Breaking out of ‘silos’ to help community schools thrive
June 26, 2023
This following was written by Rebecca Wheat, Ed.D., who has more than 40 years of experience in education.
The infusion of money at the state level for community schools is a bright and hopeful reality for public school students, staff and families.
As a former principal of a community school, I saw firsthand how community schools help families and students with so many issues: health, mental health, dental, preschool and after-school programs, and other needs depending on the specific needs of the community. Community schools can partially serve an equalizing function — a family might not be able to afford preschool, or after-school tutoring, but the community school might offer these services.
I think there is one challenge many community schools face: how to make sure each program in the community school is not working in a “silo” and how to ensure that every program understands every other program, so that programs can work together and build on each other’s assets.
We found one solution at our community school that worked very well. Many heads came together and developed a structure called the “collaborative.” This group included teachers, parents, individuals who worked on site with students, as well as representatives from the community organizations. The collaborative met once a month. Having a group that seeks to coordinate school programs can uncover repetitions and strengthen mutually reinforcing interventions. The development of the collaborative helped build a knowledgeable community that understood and took interest in the school day that is much longer and more comprehensive than the traditional 8-to-3 school day.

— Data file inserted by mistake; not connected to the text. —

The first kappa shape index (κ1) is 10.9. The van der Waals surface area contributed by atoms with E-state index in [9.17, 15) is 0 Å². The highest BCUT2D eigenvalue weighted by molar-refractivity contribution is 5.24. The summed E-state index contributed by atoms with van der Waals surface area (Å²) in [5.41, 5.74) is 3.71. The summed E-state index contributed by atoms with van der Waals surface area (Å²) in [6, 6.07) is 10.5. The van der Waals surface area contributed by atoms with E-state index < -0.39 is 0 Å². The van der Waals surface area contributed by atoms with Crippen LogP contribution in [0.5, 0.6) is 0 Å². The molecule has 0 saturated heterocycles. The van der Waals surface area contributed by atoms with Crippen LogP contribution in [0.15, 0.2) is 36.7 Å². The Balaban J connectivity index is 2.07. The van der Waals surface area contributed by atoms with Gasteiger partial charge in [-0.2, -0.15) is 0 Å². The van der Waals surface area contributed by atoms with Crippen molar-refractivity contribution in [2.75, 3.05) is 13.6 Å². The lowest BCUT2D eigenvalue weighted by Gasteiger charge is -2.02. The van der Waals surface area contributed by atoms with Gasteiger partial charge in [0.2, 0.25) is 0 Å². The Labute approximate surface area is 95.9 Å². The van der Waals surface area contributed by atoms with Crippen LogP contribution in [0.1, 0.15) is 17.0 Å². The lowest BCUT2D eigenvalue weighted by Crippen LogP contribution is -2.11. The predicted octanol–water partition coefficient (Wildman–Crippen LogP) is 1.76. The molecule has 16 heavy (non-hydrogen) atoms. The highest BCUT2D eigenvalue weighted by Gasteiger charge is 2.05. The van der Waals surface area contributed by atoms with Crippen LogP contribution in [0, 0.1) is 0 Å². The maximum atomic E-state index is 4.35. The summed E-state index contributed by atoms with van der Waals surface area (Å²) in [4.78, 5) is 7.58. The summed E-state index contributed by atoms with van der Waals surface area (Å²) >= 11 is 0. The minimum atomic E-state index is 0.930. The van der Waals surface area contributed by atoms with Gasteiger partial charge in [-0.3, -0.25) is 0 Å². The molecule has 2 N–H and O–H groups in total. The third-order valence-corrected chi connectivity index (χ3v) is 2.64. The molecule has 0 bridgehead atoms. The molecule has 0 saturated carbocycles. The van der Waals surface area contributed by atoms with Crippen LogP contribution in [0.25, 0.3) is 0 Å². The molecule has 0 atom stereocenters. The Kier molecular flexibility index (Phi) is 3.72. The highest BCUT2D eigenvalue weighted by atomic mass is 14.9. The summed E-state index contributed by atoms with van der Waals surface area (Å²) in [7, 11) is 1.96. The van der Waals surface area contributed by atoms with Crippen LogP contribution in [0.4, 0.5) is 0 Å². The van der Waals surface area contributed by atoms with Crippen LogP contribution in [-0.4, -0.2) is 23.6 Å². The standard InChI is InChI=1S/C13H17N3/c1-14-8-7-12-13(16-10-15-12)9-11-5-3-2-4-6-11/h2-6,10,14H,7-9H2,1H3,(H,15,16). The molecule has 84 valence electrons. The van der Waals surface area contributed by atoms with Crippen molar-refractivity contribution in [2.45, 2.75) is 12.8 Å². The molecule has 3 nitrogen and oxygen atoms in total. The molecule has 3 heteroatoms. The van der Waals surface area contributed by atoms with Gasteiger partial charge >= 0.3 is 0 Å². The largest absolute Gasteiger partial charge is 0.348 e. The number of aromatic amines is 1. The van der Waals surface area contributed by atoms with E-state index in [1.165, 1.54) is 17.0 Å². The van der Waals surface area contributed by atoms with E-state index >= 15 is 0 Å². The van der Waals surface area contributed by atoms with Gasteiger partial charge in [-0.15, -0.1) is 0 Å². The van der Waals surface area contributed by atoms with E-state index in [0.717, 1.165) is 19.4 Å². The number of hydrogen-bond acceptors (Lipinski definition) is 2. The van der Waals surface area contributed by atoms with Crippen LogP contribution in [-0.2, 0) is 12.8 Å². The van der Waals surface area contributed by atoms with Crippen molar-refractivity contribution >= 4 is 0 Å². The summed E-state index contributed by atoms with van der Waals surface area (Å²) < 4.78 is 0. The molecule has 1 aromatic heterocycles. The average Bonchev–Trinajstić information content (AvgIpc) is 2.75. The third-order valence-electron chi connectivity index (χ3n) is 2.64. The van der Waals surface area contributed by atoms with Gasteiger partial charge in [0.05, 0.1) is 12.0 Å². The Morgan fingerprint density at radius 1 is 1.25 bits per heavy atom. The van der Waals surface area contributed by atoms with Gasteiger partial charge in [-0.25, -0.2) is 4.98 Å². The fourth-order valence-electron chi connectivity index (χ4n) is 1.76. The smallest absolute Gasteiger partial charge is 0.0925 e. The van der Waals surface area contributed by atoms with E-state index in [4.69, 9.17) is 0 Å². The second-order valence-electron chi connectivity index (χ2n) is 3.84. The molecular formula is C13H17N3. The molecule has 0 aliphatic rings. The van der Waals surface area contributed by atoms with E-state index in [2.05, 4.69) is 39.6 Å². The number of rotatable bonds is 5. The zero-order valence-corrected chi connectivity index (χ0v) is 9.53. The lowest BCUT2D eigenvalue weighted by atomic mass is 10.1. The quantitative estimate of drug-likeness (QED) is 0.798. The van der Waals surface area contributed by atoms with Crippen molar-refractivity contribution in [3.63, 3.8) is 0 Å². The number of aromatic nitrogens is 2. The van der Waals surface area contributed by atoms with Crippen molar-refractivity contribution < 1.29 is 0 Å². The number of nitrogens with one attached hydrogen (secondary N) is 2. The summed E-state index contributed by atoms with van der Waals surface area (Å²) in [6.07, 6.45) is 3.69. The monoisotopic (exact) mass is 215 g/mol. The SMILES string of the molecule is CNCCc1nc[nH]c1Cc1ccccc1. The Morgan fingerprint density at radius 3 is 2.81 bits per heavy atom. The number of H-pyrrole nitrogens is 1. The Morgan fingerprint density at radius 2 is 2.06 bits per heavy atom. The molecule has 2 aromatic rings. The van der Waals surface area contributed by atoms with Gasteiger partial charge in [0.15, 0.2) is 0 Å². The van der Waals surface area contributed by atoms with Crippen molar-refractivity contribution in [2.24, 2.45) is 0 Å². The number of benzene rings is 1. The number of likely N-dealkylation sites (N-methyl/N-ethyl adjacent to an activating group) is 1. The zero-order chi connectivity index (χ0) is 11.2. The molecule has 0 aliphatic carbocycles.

Community schools offer great hope and many possibilities.
Community schools offer great hope and many possibilities. By maximizing and enhancing resources, community schools can offer a big step in helping students, staff and families thrive.
Rebecca Wheat, Ed.D., has been a teacher, principal, adjunct professor, and coach to principals. She is the author of four books including “The Spirited Principal.”
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